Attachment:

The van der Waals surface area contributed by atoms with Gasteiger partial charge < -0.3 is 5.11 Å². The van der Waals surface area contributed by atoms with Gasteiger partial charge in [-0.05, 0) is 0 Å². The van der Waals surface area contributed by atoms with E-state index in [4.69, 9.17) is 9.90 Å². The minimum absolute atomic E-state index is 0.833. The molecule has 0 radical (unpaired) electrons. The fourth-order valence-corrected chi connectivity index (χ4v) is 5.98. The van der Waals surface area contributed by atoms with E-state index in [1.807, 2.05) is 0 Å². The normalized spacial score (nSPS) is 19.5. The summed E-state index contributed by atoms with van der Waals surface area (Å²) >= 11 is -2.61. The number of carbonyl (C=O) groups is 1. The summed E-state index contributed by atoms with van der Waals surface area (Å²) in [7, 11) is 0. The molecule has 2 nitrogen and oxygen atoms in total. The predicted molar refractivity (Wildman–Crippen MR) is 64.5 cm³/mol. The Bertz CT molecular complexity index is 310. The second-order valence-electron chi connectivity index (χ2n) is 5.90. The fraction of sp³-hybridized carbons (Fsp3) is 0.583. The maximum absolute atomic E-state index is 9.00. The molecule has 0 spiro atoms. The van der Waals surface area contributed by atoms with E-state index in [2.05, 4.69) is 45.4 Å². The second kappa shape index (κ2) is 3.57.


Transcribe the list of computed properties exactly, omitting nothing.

The van der Waals surface area contributed by atoms with Gasteiger partial charge < -0.3 is 5.11 Å². The van der Waals surface area contributed by atoms with Gasteiger partial charge in [-0.05, 0) is 0 Å². The van der Waals surface area contributed by atoms with E-state index in [4.69, 9.17) is 9.90 Å². The minimum absolute atomic E-state index is 0.833. The molecule has 0 radical (unpaired) electrons. The fourth-order valence-corrected chi connectivity index (χ4v) is 5.98. The van der Waals surface area contributed by atoms with E-state index in [1.807, 2.05) is 0 Å². The normalized spacial score (nSPS) is 19.5. The summed E-state index contributed by atoms with van der Waals surface area (Å²) >= 11 is -2.61. The number of carbonyl (C=O) groups is 1. The summed E-state index contributed by atoms with van der Waals surface area (Å²) in [7, 11) is 0. The molecule has 2 nitrogen and oxygen atoms in total. The predicted molar refractivity (Wildman–Crippen MR) is 64.5 cm³/mol. The Bertz CT molecular complexity index is 310. The second-order valence-electron chi connectivity index (χ2n) is 5.90. The fraction of sp³-hybridized carbons (Fsp3) is 0.583. The maximum absolute atomic E-state index is 9.00. The molecule has 0 spiro atoms. The van der Waals surface area contributed by atoms with E-state index in [2.05, 4.69) is 45.4 Å². The second kappa shape index (κ2) is 3.57.